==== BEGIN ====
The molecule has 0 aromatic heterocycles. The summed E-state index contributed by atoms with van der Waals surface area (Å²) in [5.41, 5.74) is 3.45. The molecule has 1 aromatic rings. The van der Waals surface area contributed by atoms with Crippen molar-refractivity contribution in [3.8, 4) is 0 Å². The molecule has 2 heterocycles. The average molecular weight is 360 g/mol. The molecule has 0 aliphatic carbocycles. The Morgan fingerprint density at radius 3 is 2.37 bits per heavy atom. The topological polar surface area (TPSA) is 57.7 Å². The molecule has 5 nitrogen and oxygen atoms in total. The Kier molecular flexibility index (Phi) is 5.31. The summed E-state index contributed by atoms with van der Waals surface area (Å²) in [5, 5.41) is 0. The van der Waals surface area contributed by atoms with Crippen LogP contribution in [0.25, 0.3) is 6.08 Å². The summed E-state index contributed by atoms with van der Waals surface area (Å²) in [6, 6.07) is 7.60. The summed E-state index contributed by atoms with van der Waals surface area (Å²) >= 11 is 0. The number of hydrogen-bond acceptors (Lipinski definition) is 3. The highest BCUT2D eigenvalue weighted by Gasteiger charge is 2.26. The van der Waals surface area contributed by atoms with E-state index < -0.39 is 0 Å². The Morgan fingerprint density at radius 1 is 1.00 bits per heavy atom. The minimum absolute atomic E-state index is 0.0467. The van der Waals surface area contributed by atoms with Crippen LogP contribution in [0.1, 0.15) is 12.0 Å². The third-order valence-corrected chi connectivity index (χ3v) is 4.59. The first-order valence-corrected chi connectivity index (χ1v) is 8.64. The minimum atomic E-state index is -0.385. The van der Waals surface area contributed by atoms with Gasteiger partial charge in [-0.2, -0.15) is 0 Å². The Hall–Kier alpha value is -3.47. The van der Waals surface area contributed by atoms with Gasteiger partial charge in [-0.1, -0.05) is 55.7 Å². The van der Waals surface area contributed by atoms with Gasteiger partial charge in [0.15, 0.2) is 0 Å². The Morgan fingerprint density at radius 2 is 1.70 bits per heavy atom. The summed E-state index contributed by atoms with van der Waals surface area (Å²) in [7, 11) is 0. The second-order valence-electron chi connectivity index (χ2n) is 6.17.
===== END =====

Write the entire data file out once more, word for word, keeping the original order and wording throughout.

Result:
The molecule has 0 aromatic heterocycles. The summed E-state index contributed by atoms with van der Waals surface area (Å²) in [5.41, 5.74) is 3.45. The molecule has 1 aromatic rings. The van der Waals surface area contributed by atoms with Crippen molar-refractivity contribution in [3.8, 4) is 0 Å². The molecule has 2 heterocycles. The average molecular weight is 360 g/mol. The molecule has 0 aliphatic carbocycles. The Morgan fingerprint density at radius 3 is 2.37 bits per heavy atom. The topological polar surface area (TPSA) is 57.7 Å². The molecule has 5 nitrogen and oxygen atoms in total. The Kier molecular flexibility index (Phi) is 5.31. The summed E-state index contributed by atoms with van der Waals surface area (Å²) in [5, 5.41) is 0. The van der Waals surface area contributed by atoms with Crippen LogP contribution in [0.25, 0.3) is 6.08 Å². The summed E-state index contributed by atoms with van der Waals surface area (Å²) in [6, 6.07) is 7.60. The summed E-state index contributed by atoms with van der Waals surface area (Å²) >= 11 is 0. The number of hydrogen-bond acceptors (Lipinski definition) is 3. The highest BCUT2D eigenvalue weighted by Gasteiger charge is 2.26. The van der Waals surface area contributed by atoms with E-state index < -0.39 is 0 Å². The Morgan fingerprint density at radius 1 is 1.00 bits per heavy atom. The minimum absolute atomic E-state index is 0.0467. The van der Waals surface area contributed by atoms with Crippen LogP contribution in [0.1, 0.15) is 12.0 Å². The third-order valence-corrected chi connectivity index (χ3v) is 4.59. The first-order valence-corrected chi connectivity index (χ1v) is 8.64. The minimum atomic E-state index is -0.385. The van der Waals surface area contributed by atoms with Gasteiger partial charge in [-0.2, -0.15) is 0 Å². The Hall–Kier alpha value is -3.47. The van der Waals surface area contributed by atoms with Gasteiger partial charge in [-0.1, -0.05) is 55.7 Å². The van der Waals surface area contributed by atoms with Gasteiger partial charge in [0.15, 0.2) is 0 Å². The Morgan fingerprint density at radius 2 is 1.70 bits per heavy atom. The summed E-state index contributed by atoms with van der Waals surface area (Å²) in [7, 11) is 0. The second-order valence-electron chi connectivity index (χ2n) is 6.17.